One of the prosecution’s witnesses in the “blasphemy” trial of Jakarta’s Christian governor, Basuki “Ahok” Tjahaja Purnama, has admitted to threatening to potentially incite mob violence to get police to press charges. The secretary of an Islamic organisation, who reported Ahok to police for “blasphemy” in September for an alleged anti-Islamic comment made online, has admitted under cross-examination that he told police: “if they didn’t file my report, thousands of Muslims would come [to the police station].” He then stressed, “This was not because I wanted to force [the police], but because it is a mandate for every Muslim [to protect Islam’s honor].”
The revelation appears to support claims that Islamists are using allegations of “blasphemy” against Ahok as a pretext to ignite political change; thousands of Muslim protestors gathered at multiple rallies in November and December organised by the Islam Defenders Front (IDF), a group which has also protested against the presence of churches in Indonesia. Police are now questioning the head of the IDF on potential political charges: a police spokesperson said “Unfortunately, democracy is being misused by certain groups to limit other people's freedoms, for instance, by those with fundamentalist or Wahhabi thinking who then target minorities.”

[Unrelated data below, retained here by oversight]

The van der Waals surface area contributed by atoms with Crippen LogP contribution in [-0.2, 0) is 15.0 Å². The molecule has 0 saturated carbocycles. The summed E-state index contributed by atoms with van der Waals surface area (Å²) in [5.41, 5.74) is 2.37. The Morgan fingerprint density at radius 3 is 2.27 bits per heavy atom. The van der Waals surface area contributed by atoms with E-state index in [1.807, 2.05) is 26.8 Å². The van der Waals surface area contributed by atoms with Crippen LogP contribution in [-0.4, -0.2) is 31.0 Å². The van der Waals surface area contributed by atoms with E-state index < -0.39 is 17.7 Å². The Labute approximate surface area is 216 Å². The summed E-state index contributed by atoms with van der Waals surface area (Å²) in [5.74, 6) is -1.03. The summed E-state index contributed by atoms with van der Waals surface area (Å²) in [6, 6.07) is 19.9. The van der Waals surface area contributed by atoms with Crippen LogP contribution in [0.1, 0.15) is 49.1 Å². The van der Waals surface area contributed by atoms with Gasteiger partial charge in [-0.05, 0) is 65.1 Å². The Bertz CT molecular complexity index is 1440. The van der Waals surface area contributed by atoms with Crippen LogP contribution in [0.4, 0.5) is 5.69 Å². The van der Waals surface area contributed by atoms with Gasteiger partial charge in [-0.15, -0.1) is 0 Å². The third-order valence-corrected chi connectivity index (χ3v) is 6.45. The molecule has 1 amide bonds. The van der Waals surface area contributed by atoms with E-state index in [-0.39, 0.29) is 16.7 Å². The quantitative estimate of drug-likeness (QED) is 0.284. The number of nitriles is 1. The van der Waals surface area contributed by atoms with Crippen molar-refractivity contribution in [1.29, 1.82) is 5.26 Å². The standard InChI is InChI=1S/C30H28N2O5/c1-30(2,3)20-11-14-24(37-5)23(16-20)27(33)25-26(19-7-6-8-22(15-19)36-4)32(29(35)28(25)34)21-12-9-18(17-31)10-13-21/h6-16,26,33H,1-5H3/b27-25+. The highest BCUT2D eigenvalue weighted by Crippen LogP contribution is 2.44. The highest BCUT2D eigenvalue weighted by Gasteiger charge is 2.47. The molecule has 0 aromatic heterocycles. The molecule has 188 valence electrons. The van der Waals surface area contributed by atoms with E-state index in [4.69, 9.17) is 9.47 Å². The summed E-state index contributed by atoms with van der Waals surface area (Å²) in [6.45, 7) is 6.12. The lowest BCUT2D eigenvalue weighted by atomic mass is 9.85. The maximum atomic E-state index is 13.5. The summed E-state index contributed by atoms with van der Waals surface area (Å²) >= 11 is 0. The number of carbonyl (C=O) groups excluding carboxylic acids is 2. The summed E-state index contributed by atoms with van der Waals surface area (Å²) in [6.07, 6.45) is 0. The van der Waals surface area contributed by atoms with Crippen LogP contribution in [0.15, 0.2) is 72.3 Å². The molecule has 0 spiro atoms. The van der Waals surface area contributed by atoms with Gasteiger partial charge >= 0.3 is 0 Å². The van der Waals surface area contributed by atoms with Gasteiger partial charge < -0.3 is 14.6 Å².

The trial of Ahok, Jakarta’s first non-Muslim governor in over half a century, on charges of “blasphemy”, is a watershed moment for Indonesia, a country which was founded on a doctrine of harmonious relations between different faiths, but where Islamists are pushing for power.